In Figure 1, first afferent results that were obtained by rinsing of PPAAm films with the help of the wave platform shaker are given. Only in this case ammonia was used as carrier gas (10 sccm AAm, 50 sccm NH3), and plasma with 0.1 s plasma-on time and 1.6 s pulse duration (1 200 W) was applied for 20 s total plasma-on time (teff). Apparently, a rapid decrease of primary amino groups occurs from 2.5% initially to about 0.5% within a short period of rinsing. In parallel, a similar loss of oxygen of about 4% was observed. We assume that these effects may be due to the removal of loosely bound oligomeric polymer fragments that were formed by a conventional radical-based chain polymerization with growth termination, e.g., by oxygen attachment. Note that these amino group densities are low compared to 18%, a maximum value reported for a special RF plasma.8 Within the limits of experimental uncertainty, the amino group content does not change anymore after this initial decrease. In contrast, the oxygen content steadily increases. This behavior suggests that the remaining NH2-groups are stably embedded in alkoxy and peroxy radicals containing hydrocarbon matrix, which can further oxidize. Primary amino groups are reported to hardly oxidize to nitrogen and oxygen containing functional groups. While oxidation of neighboring CH2-groups by peroxo biradicals seems to be the main pathway,2 the oxygen uptake is not yet completed after 24 h obviously.28 More than 100 h are reported as typical time spans for radical-related oxygen uptake of pure hydrocarbon plasma polymers until saturation. Saturation values between 5% O/C and 30% O/C are reported to depend on the used monomers.28–30 Hence, the oxygen uptake observed here is very strong. We assume that this effect results from additional hydrocarbon radical integration due to the presence of the additional atomic hydrogen from ammonia dissociation. Less oxygen uptake (from 5 to 15%) was observed in the case of argon carrier gas.

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Figure 1. Surface composition of plasma polymerized allylamine films (PPAAm) in dependence on storage in agitated water, determined by XPS.

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While this rinsing procedure lasted for 24 h, similar results (about 1% NH2/C and <20% O/C) could be obtained very quickly within few 10 min in the ultrasonic bath. Certainly, gentle long-time rinsing preferentially puts chemical stress on films. In contrast, sonication adds mechanical stress. Therefore, sonication is a more meaningful test and was used throughout for more detailed investigations.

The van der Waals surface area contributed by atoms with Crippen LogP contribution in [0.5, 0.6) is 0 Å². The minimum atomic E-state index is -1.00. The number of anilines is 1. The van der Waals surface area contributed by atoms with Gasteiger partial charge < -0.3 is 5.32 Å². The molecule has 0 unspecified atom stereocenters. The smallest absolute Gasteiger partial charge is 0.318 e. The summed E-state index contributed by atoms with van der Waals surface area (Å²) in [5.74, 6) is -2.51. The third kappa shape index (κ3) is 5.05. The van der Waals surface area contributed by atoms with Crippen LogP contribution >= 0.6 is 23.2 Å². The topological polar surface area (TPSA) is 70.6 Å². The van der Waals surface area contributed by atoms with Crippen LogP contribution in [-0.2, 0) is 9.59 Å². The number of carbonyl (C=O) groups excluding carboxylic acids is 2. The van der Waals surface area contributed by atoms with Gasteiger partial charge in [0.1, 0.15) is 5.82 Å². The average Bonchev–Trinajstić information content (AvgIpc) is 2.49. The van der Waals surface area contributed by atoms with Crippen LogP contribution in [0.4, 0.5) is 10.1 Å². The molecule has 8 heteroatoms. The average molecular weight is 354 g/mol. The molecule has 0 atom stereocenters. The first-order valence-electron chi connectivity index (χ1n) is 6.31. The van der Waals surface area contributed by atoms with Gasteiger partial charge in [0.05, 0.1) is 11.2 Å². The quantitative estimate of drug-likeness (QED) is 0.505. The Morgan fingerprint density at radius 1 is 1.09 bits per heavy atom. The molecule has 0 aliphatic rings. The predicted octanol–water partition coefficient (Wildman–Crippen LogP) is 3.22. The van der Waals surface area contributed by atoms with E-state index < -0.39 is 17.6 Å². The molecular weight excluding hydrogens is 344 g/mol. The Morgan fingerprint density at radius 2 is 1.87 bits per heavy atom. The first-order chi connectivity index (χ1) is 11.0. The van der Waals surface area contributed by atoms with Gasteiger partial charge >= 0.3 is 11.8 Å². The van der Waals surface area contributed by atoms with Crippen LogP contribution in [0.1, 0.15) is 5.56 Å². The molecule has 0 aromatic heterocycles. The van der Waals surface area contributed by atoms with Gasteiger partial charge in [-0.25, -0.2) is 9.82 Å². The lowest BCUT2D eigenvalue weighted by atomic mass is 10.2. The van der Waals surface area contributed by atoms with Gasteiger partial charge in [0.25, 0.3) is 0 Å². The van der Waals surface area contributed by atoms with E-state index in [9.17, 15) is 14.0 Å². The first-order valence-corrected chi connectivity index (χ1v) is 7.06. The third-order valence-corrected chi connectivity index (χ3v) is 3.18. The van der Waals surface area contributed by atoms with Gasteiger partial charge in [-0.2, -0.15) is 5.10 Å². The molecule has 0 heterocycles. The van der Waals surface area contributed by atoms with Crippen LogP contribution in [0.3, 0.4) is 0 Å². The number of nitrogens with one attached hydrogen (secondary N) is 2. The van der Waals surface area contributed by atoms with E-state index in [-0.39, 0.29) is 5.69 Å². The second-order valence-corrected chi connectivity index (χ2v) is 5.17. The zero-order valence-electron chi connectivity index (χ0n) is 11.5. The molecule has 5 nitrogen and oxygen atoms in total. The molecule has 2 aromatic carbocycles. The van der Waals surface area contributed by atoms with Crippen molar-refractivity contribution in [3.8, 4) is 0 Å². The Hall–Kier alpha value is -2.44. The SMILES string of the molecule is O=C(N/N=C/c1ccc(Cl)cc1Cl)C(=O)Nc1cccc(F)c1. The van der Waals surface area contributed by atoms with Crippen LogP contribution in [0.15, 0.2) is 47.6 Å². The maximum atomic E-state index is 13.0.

With respect to the rapid initial decrease of NH2-groups and oxygen, it seems to be of interest that the layer thickness of PPAAm varied with the plasma-on time at teff. For teff = 144 s (at 500 W, 50 Pa; 50 sccm allylamine, 50 sccm argon carrier gas), the smallest layer thickness was obtained in the cw mode (∼20 nm), followed by 100 ms plasma-on mode (∼10–60 nm). The thickest layer with ∼150 nm was observed for the short plasma-on time of 5 ms. This observation suggests the assumption that conventional radical chain polymerization and true plasma polymerization differently contribute to film growth; i.e., short pulse mode would foster the former and cw mode the latter. However, this seems not to be the case. A detailed study23 of DC dependence of chemical composition and stability for different plasma-on times (5, 10, 100, and 300 ms) showed that the loss of nitrogen due to 10 min sonication in ultrapure water is about the same for almost all conditions (∼5% N/C). Only conditions of low DC and short plasma-on time exhibited a slight tendency to instability. As for the results of Figure 1, a final increase of oxygen could be observed (∼5% O/C). However, it also showed no significant difference for the different conditions. Furthermore, only for one single condition, an indication could be detected for film ablation. Only the amino group retention of the as-deposited films and the overall nitrogen content showed certain dependence on deposition conditions. Generally, amino group retention was low. However, a clear influence of both pulse length and DC was observed that did not follow the rules observed for, e.g., RF plasmas.15, 31 These rules predict good retention at short pulse, low DC conditions. In contrast, very low retention (about 0.5% NH2/C) was observed here for both cw and such conditions. Surprisingly, there was a distinct maximum of retention (2.4% NH2/C) at intermediate plasma-on time and DC (100 ms, 0.125). The reason for this behavior is unclear. Anyway, it is a hint at more complex competing deposition mechanisms. Interestingly, complex mechanisms were also suspected for PPAAm deposition from RF plasmas.21